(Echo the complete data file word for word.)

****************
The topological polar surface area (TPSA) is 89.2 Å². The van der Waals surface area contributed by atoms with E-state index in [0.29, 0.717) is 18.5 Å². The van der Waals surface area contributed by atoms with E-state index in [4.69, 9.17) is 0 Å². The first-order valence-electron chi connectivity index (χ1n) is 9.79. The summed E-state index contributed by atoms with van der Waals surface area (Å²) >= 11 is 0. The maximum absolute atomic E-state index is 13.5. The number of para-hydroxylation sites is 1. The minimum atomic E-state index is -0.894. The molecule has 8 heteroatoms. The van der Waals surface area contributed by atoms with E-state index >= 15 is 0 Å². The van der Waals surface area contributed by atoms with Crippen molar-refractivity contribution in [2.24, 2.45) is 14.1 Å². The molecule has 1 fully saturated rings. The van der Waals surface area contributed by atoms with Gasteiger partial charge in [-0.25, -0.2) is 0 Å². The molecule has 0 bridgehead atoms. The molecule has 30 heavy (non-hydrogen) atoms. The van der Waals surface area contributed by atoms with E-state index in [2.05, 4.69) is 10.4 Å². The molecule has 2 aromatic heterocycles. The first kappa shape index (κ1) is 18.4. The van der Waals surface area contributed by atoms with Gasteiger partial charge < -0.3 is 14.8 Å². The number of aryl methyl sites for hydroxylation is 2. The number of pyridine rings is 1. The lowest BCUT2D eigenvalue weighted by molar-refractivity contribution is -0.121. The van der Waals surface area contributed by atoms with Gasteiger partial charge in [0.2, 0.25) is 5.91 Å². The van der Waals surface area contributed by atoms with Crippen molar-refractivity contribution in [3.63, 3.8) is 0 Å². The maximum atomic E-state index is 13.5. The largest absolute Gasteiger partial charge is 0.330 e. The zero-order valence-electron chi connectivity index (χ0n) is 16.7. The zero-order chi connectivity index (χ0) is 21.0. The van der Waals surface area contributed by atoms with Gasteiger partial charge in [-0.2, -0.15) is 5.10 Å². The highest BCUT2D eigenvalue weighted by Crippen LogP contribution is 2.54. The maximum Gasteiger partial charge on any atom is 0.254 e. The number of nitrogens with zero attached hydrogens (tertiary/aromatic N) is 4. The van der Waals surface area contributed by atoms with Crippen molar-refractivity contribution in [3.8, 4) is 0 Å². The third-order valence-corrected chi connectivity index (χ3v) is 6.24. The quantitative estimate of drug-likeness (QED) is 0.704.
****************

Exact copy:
The topological polar surface area (TPSA) is 89.2 Å². The van der Waals surface area contributed by atoms with E-state index in [0.29, 0.717) is 18.5 Å². The van der Waals surface area contributed by atoms with E-state index in [4.69, 9.17) is 0 Å². The first-order valence-electron chi connectivity index (χ1n) is 9.79. The summed E-state index contributed by atoms with van der Waals surface area (Å²) >= 11 is 0. The maximum absolute atomic E-state index is 13.5. The number of para-hydroxylation sites is 1. The minimum atomic E-state index is -0.894. The molecule has 8 heteroatoms. The van der Waals surface area contributed by atoms with E-state index >= 15 is 0 Å². The van der Waals surface area contributed by atoms with Crippen molar-refractivity contribution in [2.24, 2.45) is 14.1 Å². The molecule has 1 fully saturated rings. The van der Waals surface area contributed by atoms with Gasteiger partial charge in [-0.25, -0.2) is 0 Å². The molecule has 0 bridgehead atoms. The molecule has 30 heavy (non-hydrogen) atoms. The van der Waals surface area contributed by atoms with E-state index in [2.05, 4.69) is 10.4 Å². The molecule has 2 aromatic heterocycles. The first kappa shape index (κ1) is 18.4. The van der Waals surface area contributed by atoms with Gasteiger partial charge < -0.3 is 14.8 Å². The number of aryl methyl sites for hydroxylation is 2. The number of pyridine rings is 1. The lowest BCUT2D eigenvalue weighted by molar-refractivity contribution is -0.121. The van der Waals surface area contributed by atoms with Gasteiger partial charge in [0.2, 0.25) is 5.91 Å². The van der Waals surface area contributed by atoms with Crippen molar-refractivity contribution in [3.63, 3.8) is 0 Å². The maximum atomic E-state index is 13.5. The largest absolute Gasteiger partial charge is 0.330 e. The zero-order valence-electron chi connectivity index (χ0n) is 16.7. The zero-order chi connectivity index (χ0) is 21.0. The van der Waals surface area contributed by atoms with Gasteiger partial charge in [-0.2, -0.15) is 5.10 Å². The highest BCUT2D eigenvalue weighted by Crippen LogP contribution is 2.54. The maximum Gasteiger partial charge on any atom is 0.254 e. The number of nitrogens with zero attached hydrogens (tertiary/aromatic N) is 4. The van der Waals surface area contributed by atoms with Crippen molar-refractivity contribution in [3.8, 4) is 0 Å². The third-order valence-corrected chi connectivity index (χ3v) is 6.24. The quantitative estimate of drug-likeness (QED) is 0.704.